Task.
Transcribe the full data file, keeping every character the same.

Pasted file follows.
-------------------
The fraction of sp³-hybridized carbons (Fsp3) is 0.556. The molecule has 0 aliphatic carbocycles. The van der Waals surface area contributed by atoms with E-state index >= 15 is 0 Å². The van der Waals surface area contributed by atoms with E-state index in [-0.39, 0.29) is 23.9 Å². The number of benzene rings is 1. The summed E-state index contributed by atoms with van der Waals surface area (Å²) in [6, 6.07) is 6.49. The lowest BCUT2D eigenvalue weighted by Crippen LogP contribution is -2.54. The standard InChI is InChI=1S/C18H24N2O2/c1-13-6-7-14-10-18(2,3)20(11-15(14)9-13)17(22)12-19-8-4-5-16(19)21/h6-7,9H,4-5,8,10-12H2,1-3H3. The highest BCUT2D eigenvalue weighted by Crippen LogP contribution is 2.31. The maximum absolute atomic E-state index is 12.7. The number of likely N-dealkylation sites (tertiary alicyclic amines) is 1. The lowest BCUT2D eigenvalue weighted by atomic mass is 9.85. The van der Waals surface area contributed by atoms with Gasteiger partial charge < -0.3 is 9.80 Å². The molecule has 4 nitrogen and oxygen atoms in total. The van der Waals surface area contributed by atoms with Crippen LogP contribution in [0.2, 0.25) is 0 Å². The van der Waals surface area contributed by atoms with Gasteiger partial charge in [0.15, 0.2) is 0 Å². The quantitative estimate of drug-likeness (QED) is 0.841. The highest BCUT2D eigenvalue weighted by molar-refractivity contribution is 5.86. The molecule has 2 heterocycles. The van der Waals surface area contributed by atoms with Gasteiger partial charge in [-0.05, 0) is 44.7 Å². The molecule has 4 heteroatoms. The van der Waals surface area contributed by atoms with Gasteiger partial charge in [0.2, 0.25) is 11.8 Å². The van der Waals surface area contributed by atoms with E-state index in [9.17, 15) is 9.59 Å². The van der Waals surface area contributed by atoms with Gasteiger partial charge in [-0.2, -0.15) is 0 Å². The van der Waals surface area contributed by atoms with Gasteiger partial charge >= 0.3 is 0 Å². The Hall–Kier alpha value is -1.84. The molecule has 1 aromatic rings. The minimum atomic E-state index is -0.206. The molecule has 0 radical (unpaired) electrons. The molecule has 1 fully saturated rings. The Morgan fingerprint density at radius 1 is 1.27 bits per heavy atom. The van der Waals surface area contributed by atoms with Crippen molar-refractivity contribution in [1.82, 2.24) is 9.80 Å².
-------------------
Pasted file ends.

The fraction of sp³-hybridized carbons (Fsp3) is 0.556. The molecule has 0 aliphatic carbocycles. The van der Waals surface area contributed by atoms with E-state index >= 15 is 0 Å². The van der Waals surface area contributed by atoms with E-state index in [-0.39, 0.29) is 23.9 Å². The number of benzene rings is 1. The summed E-state index contributed by atoms with van der Waals surface area (Å²) in [6, 6.07) is 6.49. The lowest BCUT2D eigenvalue weighted by Crippen LogP contribution is -2.54. The standard InChI is InChI=1S/C18H24N2O2/c1-13-6-7-14-10-18(2,3)20(11-15(14)9-13)17(22)12-19-8-4-5-16(19)21/h6-7,9H,4-5,8,10-12H2,1-3H3. The highest BCUT2D eigenvalue weighted by Crippen LogP contribution is 2.31. The maximum absolute atomic E-state index is 12.7. The number of likely N-dealkylation sites (tertiary alicyclic amines) is 1. The lowest BCUT2D eigenvalue weighted by atomic mass is 9.85. The van der Waals surface area contributed by atoms with Gasteiger partial charge < -0.3 is 9.80 Å². The molecule has 4 nitrogen and oxygen atoms in total. The van der Waals surface area contributed by atoms with Crippen LogP contribution in [0.2, 0.25) is 0 Å². The van der Waals surface area contributed by atoms with Gasteiger partial charge in [0.15, 0.2) is 0 Å². The quantitative estimate of drug-likeness (QED) is 0.841. The highest BCUT2D eigenvalue weighted by molar-refractivity contribution is 5.86. The molecule has 2 heterocycles. The van der Waals surface area contributed by atoms with Gasteiger partial charge in [-0.05, 0) is 44.7 Å². The molecule has 4 heteroatoms. The van der Waals surface area contributed by atoms with Gasteiger partial charge in [0.2, 0.25) is 11.8 Å². The van der Waals surface area contributed by atoms with E-state index in [9.17, 15) is 9.59 Å². The van der Waals surface area contributed by atoms with Gasteiger partial charge in [-0.2, -0.15) is 0 Å². The van der Waals surface area contributed by atoms with Gasteiger partial charge >= 0.3 is 0 Å². The Hall–Kier alpha value is -1.84. The molecule has 1 aromatic rings. The minimum atomic E-state index is -0.206. The molecule has 0 radical (unpaired) electrons. The molecule has 1 fully saturated rings. The Morgan fingerprint density at radius 1 is 1.27 bits per heavy atom. The van der Waals surface area contributed by atoms with Crippen molar-refractivity contribution in [1.82, 2.24) is 9.80 Å².